Thursday, December 27, 2012

Music in Memoriam: From Earl Scruggs to Perry Baggs to Kitty Wells and More, This Week's Cover Revisits Those We've Lost in 2012

Posted By on Thu, Dec 27, 2012 at 12:45 PM

Kitty Wells
  • Kitty Wells
My, has it been a devastating year or what? Over the past 12 months, we've lost scores of Nashvillians. Nashvillians who impacted not only local media, politics, culture and business, but also the national and even international landscapes. As always, the Scene's final issue of the calendar year is our "In Memoriam" issue, in which we revisit and eulogize not only Music City denizens who passed away over the course of the year, but also non-natives and non-locals who had ties to Nashville in one way or another. Some of those we lost lived their lives in the spotlight — others were perhaps far lesser known, but played a pivotal part in creating that proverbial spotlight, maintaining it, or telling the rest of us where we ought to be pointing it.

In 2012, we lost talented and influential musicians, music-industry insiders, writers, performers, advocates, critics, fans and experts. The bulk of our music-related obituaries appear on the second page of our cover package, but after the jump I've included a list of the recently departed who were involved in music in one regard or another. If you find the time, please take a minute to peruse the issue and remember those we've lost this year. In some cases, we were fortunate enough to have friends, associates and collaborators of the deceased pen very thoughtful obits for us — Jason and the Scorchers frontman Jason Ringenberg wrote a touching piece on his longtime collaborator and fellow Scorcher Perry Baggs, for instance.

Follow me below to see all the once, former, sometime and honorary Nashvillians who had a hand in music and passed away in 2012. If we overlooked anyone in our coverage, or if you have any fond memories to share about those listed, please let us know in the comments section.

DAVID HALL
1954-2012
Program director; DJ, WRLT-FM Lightning 100

JAYNE ROGOVIN
1959-2012
Media programmer; publicist

CURTIS "SCOOBY" SENIOR
1978-2012
DJ, 101.1 The Beat

CHRIS NEAL
1972-2012
Music journalist

KARSTEN SOLTAUER
1960-2012
Visual artist; musician

DONNA SUMMER
1948-2012
Singer; songwriter; actress; disco diva; glamour icon ("periodic" Nashville and Franklin resident)

ISAAC "DICKIE" FREEMAN
1928-2012
Gospel singer; member, The Fairfield Four

EARL SCRUGGS
1924-2012
Banjo legend

BOB BABBITT
1937-2012
Bass player; member of Motown Records' studio band The Funk Brothers

PERRY BAGGS
1962-2012
Drummer, Jason and the Scorchers; singer; songwriter; former Tennessean archivist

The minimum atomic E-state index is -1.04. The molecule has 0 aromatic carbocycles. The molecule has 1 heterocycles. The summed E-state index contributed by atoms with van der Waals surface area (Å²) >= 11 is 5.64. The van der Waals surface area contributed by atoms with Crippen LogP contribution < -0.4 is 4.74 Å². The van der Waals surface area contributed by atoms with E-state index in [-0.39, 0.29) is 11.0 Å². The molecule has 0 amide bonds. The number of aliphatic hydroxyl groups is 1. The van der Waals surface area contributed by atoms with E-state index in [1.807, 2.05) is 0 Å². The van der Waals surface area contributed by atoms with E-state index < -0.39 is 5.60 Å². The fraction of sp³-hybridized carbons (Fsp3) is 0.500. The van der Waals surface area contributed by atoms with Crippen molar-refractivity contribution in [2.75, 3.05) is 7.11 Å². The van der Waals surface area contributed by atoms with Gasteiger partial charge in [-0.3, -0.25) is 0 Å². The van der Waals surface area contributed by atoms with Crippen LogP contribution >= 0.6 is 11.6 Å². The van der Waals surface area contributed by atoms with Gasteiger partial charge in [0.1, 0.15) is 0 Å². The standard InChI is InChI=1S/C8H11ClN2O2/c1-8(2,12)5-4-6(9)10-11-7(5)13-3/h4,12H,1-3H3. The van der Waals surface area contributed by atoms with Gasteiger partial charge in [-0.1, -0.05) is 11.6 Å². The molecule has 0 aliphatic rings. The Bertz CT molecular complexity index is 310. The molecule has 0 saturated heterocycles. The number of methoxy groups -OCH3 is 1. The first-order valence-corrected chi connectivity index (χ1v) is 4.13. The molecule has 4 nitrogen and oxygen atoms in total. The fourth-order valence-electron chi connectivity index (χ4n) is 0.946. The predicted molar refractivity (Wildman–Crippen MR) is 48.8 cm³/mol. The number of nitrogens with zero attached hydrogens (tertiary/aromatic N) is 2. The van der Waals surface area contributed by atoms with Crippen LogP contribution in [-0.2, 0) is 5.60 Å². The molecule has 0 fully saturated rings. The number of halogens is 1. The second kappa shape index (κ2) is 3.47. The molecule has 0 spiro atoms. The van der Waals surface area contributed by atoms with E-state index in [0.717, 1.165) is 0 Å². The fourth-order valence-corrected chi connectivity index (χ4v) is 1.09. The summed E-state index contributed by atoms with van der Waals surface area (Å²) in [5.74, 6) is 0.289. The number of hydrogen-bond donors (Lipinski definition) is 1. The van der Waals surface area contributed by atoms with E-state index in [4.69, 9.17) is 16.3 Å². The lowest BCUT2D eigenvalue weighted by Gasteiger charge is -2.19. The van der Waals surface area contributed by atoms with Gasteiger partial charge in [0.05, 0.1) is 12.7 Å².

ROLAND GRESHAM SR.
1934-2012
Guitarist

RICHARD FARRELL MORRIS
1938-2012
Percussionist; visual artist

SUSANNA CLARK
1939-2012
Singer; songwriter

BRAD BAKER
1954-2012
Songwriter; sound engineer, The End

KITTY WELLS
1919-2012
Country music legend

BOB WELCH
1946-2012
Singer; songwriter; guitarist, Fleetwood Mac

MICHAEL GODSEY
1964-2012
Musician, Committee for Public Safety and Raging Fire; photographer; artist

DOUG DILLARD
1937-2012
Banjo player; TV hillbilly; country rock pioneer

FRANCES WILLIAMS PRESTON
1928-2012
Former president, BMI

DONNA HILLEY
1941-2012
Music industry executive

JOSEPH "JOEY JELLO" CARROLL
1984-2012
Founder, The Rat Patrol Bicycle Club, Nashville chapter; musician


Other noteworthy songwriters, performers and producers noted in our coverage include:

Willie Ackerman, 73, drummer for Loretta Lynn and others, a staff drummer for the Grand Ole Opry and the TV series Hee Haw.

Larry Butler, 69, producer of Kenny Rogers' career-topping albums including 1978's The Gambler; only Music Row producer to win the Grammy for Producer of the Year.

Levon Helm, 71, drummer, mandolin player and vocalist for The Band, actor and de facto godfather of the Americana movement.

Margaret Ann Buxkamper, 66, one of Nashville's first female sound engineers; particularly noted for work with Nashville Children's Theatre, TPAC and Opryland.

Al DeLory, 82, producer-arranger on Glen Campbell's greatest hits, including "By the Time I Get to Phoenix," "Wichita Lineman" and "Galveston"; part of renowned L.A. session team known as the "Wrecking Crew"; played keyboards on the Beach Boys' Pet Sounds; for many years fronted the Nashville Latin ensemble Salsa en Nashville.

Frank Dycus, 72, veteran songwriter whose more than 500 songs include George Jones' 1992 smash "I Don't Need Your Rockin' Chair."

Tim Johnson, 52, prolific songwriter whose hits included Jimmy Wayne's "Do You Believe Me Now" and Kellie Pickler's "Things That Never Cross a Man's Mind"; co-founder of The Song Trust with Joey + Rory's Rory Lee Feek.

Rita Lee, 73, co-founder with husband Buddy Lee of Nashville booking agency Buddy Lee Attractions; born Yolanda Gutierrez, later pioneering female pro wrestler under the name "Rita Cortez, the Mexican Spitfire."

Kenny Roberts, 85, known as "America's King of the Yodelers" for hits such as 1949's "I Never See Maggie Alone."

Joe South, 72, pop star, producer, songwriter and session great whose 1969 Song of the Year "Games People Play" remains a standard.

Doc Watson, 89, legendary musician. "I have seen the David, I've seen the Mona Lisa too / I have heard Doc Watson play 'Columbus Stockade Blues.' " —Guy Clark, "Dublin Blues"

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